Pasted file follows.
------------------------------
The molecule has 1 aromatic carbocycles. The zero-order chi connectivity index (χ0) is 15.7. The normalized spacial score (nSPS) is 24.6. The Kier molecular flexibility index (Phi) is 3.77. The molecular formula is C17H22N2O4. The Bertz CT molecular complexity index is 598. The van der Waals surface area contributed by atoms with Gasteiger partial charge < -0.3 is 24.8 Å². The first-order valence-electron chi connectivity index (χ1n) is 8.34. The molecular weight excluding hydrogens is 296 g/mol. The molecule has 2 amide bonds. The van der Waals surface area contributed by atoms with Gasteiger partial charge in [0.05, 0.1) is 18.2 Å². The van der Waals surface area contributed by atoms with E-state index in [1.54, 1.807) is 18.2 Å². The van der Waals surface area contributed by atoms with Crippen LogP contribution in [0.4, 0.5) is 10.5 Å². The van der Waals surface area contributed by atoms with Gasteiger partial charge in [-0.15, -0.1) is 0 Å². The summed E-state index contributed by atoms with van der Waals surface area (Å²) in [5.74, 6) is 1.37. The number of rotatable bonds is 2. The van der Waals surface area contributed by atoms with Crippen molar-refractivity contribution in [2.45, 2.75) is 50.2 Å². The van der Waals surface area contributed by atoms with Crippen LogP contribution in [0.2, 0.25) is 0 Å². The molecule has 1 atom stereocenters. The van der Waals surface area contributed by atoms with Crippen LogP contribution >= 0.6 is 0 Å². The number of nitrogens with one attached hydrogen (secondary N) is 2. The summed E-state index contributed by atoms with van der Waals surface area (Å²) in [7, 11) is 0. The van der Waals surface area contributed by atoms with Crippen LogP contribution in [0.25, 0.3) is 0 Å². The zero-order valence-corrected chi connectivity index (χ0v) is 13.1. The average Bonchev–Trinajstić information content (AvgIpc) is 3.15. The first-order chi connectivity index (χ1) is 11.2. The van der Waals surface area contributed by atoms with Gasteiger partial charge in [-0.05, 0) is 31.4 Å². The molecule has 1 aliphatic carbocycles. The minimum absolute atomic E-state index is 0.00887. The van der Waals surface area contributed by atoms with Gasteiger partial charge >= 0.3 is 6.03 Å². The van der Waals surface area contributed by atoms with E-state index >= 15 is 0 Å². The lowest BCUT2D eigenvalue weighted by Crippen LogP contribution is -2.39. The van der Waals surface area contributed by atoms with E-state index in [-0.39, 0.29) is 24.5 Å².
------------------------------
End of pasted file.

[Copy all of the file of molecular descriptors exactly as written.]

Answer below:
The molecule has 1 aromatic carbocycles. The zero-order chi connectivity index (χ0) is 15.7. The normalized spacial score (nSPS) is 24.6. The Kier molecular flexibility index (Phi) is 3.77. The molecular formula is C17H22N2O4. The Bertz CT molecular complexity index is 598. The van der Waals surface area contributed by atoms with Gasteiger partial charge < -0.3 is 24.8 Å². The first-order valence-electron chi connectivity index (χ1n) is 8.34. The molecular weight excluding hydrogens is 296 g/mol. The molecule has 2 amide bonds. The van der Waals surface area contributed by atoms with Gasteiger partial charge in [0.05, 0.1) is 18.2 Å². The van der Waals surface area contributed by atoms with E-state index in [1.54, 1.807) is 18.2 Å². The van der Waals surface area contributed by atoms with Crippen LogP contribution in [0.4, 0.5) is 10.5 Å². The van der Waals surface area contributed by atoms with Gasteiger partial charge in [-0.15, -0.1) is 0 Å². The summed E-state index contributed by atoms with van der Waals surface area (Å²) in [5.74, 6) is 1.37. The number of rotatable bonds is 2. The van der Waals surface area contributed by atoms with Crippen molar-refractivity contribution in [2.45, 2.75) is 50.2 Å². The van der Waals surface area contributed by atoms with Crippen LogP contribution in [0.2, 0.25) is 0 Å². The molecule has 1 atom stereocenters. The van der Waals surface area contributed by atoms with Crippen LogP contribution >= 0.6 is 0 Å². The number of nitrogens with one attached hydrogen (secondary N) is 2. The summed E-state index contributed by atoms with van der Waals surface area (Å²) in [7, 11) is 0. The van der Waals surface area contributed by atoms with Crippen LogP contribution in [0.25, 0.3) is 0 Å². The zero-order valence-corrected chi connectivity index (χ0v) is 13.1. The average Bonchev–Trinajstić information content (AvgIpc) is 3.15. The first-order chi connectivity index (χ1) is 11.2. The van der Waals surface area contributed by atoms with Gasteiger partial charge in [-0.05, 0) is 31.4 Å². The molecule has 1 aliphatic carbocycles. The minimum absolute atomic E-state index is 0.00887. The van der Waals surface area contributed by atoms with Gasteiger partial charge >= 0.3 is 6.03 Å². The van der Waals surface area contributed by atoms with E-state index >= 15 is 0 Å². The lowest BCUT2D eigenvalue weighted by Crippen LogP contribution is -2.39. The van der Waals surface area contributed by atoms with E-state index in [-0.39, 0.29) is 24.5 Å².